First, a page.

>went with cable rather than the strap in the first place!)

Again, I would have used the Polyphaser clamps.

As for the rest of the external grounding, in addition to the seven buried
strap radials, I have an eighth strap running about 85 feet back to the
shack.  It is in a trench that also contains the Sched 40 PVC containing
the coax and other wires.  Where it reaches the shack, the strap connects
to a length of 3" copper strap that runs about 30 feet to the service
entrance ground.  That 3" strap also runs up into a 24 X 24" weatherproof
box on the outside of the shack wall where it connects to a copper plate
lining the box, as well as running through the wall to provide the central
shack ground.

The coax is lightning protected at the top of the tower, at the bottom of
the tower and at the shack entrance panel.  The rotor and other control
wires are protected at the top of the tower and at the shack entrance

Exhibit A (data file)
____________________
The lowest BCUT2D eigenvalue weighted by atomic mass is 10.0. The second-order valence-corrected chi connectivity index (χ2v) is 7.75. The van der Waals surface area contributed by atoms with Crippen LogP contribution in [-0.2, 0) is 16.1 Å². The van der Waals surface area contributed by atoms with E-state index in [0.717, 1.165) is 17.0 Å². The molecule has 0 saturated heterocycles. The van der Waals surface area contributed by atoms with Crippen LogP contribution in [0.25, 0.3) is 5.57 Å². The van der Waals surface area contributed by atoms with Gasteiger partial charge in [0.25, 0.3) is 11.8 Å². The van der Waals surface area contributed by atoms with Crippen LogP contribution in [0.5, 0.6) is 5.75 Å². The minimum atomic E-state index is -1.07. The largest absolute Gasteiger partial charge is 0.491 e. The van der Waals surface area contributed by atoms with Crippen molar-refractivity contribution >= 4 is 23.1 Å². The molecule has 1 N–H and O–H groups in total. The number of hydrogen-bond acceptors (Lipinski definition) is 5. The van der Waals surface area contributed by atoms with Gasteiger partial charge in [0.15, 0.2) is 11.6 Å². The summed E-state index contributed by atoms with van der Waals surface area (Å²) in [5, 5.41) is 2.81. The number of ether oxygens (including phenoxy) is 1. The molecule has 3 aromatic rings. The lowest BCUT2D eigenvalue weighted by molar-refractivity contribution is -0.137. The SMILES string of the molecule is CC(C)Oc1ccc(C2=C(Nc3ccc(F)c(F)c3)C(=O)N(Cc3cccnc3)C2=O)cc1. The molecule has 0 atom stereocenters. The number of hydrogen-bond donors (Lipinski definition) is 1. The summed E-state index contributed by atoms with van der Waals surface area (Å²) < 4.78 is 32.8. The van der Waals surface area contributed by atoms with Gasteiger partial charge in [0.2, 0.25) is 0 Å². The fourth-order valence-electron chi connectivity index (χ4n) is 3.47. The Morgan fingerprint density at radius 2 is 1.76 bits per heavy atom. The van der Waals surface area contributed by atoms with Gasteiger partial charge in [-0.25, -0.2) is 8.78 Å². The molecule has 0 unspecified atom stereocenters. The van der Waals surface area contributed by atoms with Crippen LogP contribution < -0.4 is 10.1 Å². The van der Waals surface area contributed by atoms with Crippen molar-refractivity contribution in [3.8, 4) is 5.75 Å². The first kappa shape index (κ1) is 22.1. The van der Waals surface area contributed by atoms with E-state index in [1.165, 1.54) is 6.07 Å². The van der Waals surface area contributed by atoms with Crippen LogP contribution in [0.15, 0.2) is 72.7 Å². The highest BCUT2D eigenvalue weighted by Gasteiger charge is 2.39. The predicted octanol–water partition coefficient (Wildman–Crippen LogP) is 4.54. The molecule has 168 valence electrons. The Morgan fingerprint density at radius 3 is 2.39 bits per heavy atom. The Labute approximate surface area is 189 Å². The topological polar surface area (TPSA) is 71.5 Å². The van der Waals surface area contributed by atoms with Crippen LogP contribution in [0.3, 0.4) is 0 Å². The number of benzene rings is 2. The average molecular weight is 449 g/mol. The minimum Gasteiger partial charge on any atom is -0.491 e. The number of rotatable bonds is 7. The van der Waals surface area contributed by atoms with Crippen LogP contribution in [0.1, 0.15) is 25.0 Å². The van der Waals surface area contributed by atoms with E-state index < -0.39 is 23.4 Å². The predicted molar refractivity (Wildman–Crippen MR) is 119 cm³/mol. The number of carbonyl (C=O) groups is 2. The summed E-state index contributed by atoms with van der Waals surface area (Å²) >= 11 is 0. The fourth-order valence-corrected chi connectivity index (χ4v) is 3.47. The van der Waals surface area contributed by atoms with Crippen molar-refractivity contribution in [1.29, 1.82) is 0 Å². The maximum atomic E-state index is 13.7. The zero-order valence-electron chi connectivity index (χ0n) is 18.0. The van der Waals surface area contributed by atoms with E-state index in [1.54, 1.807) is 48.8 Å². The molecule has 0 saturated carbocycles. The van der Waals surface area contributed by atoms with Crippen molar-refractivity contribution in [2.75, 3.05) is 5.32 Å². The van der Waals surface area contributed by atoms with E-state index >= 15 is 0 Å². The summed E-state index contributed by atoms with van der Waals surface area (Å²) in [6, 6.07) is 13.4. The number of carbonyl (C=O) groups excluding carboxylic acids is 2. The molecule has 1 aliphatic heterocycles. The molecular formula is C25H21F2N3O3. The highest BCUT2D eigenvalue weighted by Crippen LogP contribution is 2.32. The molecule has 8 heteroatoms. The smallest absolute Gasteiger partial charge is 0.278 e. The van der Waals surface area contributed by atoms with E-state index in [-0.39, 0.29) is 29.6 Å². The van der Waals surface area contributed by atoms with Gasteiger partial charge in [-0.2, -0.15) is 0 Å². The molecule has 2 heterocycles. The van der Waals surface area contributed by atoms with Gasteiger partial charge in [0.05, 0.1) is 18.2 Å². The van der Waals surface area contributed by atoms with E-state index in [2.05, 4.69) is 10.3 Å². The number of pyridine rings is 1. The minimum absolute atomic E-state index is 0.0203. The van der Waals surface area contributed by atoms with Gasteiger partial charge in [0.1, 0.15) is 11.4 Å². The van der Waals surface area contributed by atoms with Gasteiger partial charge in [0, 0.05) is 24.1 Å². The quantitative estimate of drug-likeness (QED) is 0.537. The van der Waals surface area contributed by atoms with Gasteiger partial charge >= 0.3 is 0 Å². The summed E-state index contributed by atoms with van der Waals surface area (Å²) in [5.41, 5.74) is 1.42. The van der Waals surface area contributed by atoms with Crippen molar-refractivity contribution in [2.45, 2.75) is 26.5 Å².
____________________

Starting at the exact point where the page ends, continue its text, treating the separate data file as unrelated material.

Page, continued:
panel.  The 110 VAC winch wires are protected at the shack entrance panel.

All in all, we've got about $9,000 invested in the tower installation:
$7,000 for the tower, $1,000 in the footing (16 yards of concrete) and
excavation, and $1,000 in the lightning protection devices.  When you
figure the value of all the equipment being protected, not to mention the
personal protection, it is money well spent.

As you mentioned, I've given this a fair amount of thought and would be
happy to share whatever I've learned with you.  If you have any other
questions or concerns, I would be happy to discuss them.

73, Dick

Dick Flanagan W6OLD CFII Minden, Nevada DM09db (South of Reno)